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Half full, half empty

Paulo Rego*

More nationalist, less progressive… yet Macau remains an open city, including American casinos and special relations with Portuguese-speaking countries. There are always unrecognized merits and criticisms to be made in these moments. Could be better. But there is much worse out there.

Respect for the Mother Country does not imply contempt for autonomy or the right to difference. For those who have forgotten, it was Beijing that set the exception for the rest of the country. As in any other part of the planet, the China of today is probably not the China of tomorrow. And Macau, door to other worlds, should really embrace avant-gardeism. Because it serves you – and it serves China. But there is no such energy. Not even the awareness of this responsibility – and opportunity.

The fact is that this void of political – and civilizational – excitement is much wider. Europe is at war and can no longer think without weapons. In England, a leader of Indian origin heads a power that, in the name of nationalism, jumped off the European bandwagon into a desert of ideas. In Brazil, Lula da Silva says one thing, immediately contradicts himself, and has an army of rulers explaining the inexplicable. In France, Macron no longer has any flag other than the one he holds against Le Pen. And who can, in their right mind, see Joe Biden in the light of the future? Even worse: if Trump is an icon of liberal democracy… I accept inventing someone else.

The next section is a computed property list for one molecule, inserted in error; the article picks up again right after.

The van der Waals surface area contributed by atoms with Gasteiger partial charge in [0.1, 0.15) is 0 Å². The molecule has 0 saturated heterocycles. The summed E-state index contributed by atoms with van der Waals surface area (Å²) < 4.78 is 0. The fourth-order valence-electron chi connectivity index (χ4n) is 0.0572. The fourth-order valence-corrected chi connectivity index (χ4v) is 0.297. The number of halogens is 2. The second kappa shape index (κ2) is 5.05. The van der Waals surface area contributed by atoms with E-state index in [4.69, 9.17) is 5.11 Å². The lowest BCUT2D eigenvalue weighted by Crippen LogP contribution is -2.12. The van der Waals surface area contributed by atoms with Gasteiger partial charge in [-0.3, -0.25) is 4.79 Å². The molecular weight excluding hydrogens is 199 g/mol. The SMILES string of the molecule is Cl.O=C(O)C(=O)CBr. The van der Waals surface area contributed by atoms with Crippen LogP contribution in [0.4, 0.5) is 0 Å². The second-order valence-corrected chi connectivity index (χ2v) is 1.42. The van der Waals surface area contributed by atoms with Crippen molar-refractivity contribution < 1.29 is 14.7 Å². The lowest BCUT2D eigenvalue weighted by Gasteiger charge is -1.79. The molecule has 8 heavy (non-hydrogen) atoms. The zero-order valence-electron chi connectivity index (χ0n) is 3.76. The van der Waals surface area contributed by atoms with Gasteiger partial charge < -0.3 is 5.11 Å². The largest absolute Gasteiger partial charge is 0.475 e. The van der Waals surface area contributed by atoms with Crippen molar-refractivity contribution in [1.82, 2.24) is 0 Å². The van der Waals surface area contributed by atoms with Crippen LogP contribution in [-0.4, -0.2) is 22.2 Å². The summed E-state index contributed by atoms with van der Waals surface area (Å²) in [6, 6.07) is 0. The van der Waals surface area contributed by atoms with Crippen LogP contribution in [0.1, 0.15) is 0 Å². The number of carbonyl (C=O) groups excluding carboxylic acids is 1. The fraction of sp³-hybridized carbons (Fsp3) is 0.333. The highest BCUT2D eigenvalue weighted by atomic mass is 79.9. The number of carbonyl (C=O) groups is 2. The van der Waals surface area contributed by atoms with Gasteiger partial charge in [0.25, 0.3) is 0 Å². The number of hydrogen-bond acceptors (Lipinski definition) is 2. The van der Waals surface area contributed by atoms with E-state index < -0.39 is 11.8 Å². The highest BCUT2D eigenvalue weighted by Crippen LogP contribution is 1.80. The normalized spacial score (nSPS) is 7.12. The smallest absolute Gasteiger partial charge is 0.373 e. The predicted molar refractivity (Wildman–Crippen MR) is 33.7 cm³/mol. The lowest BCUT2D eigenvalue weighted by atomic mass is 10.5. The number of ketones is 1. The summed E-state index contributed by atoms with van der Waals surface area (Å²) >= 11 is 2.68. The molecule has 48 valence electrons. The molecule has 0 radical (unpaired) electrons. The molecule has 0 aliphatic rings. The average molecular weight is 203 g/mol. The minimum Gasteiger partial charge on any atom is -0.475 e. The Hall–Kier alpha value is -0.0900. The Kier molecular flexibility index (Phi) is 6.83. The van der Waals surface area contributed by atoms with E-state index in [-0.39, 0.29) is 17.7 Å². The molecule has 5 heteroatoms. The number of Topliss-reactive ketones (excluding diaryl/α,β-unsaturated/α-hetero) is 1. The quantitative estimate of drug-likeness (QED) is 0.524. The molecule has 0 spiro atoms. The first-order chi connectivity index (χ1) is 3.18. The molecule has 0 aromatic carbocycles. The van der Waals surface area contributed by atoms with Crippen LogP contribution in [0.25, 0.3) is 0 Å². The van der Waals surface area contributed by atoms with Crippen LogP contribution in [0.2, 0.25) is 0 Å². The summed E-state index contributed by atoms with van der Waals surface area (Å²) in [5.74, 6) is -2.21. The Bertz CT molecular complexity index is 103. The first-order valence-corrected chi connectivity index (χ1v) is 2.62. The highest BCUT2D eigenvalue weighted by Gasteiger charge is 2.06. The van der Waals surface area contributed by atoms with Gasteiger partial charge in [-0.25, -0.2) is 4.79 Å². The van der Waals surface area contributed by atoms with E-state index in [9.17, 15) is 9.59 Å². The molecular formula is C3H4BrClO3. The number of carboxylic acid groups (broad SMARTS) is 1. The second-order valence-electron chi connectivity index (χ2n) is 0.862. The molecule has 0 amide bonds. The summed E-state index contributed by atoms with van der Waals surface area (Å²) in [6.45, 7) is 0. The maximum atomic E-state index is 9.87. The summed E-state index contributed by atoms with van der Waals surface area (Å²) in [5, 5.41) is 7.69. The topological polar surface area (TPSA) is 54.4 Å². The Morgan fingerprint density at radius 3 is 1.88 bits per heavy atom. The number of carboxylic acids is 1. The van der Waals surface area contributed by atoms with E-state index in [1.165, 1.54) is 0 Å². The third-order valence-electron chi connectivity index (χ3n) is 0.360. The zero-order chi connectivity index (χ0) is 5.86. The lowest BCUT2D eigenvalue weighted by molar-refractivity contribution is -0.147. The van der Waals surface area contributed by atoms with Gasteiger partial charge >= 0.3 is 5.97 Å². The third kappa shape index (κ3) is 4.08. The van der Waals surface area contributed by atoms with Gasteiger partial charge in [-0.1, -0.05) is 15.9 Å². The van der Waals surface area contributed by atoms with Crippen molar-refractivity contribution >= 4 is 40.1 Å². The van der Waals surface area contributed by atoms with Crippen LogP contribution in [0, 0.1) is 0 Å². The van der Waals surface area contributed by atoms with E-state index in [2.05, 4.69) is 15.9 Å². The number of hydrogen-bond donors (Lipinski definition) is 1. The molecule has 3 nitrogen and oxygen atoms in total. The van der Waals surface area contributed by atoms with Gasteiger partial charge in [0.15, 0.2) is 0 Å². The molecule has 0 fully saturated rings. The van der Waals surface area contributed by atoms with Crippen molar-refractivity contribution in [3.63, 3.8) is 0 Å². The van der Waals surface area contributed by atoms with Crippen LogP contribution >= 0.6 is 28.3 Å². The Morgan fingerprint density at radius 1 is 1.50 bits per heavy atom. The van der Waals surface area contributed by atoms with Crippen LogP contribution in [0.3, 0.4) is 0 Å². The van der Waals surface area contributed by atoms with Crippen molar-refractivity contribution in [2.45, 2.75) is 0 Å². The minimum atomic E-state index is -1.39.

Macau has problems, doubts and anxieties… the degree of autonomy and freedoms that Beijing wants – opening the window overlooking the world. It could be better, if there were art and ingenuity. But it is also true that there is much worse – both East and West – and where much more should be demanded.

In Macau there is a glass that is half full and half empty. It is important to recognize the water that flows here. But it is also necessary to understand whether there is – or not – a source to fill your purse, mind and soul.

*General Director of PLATAFORMA

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Generalist media, focusing on the relationship between Portuguese-speaking countries and China.


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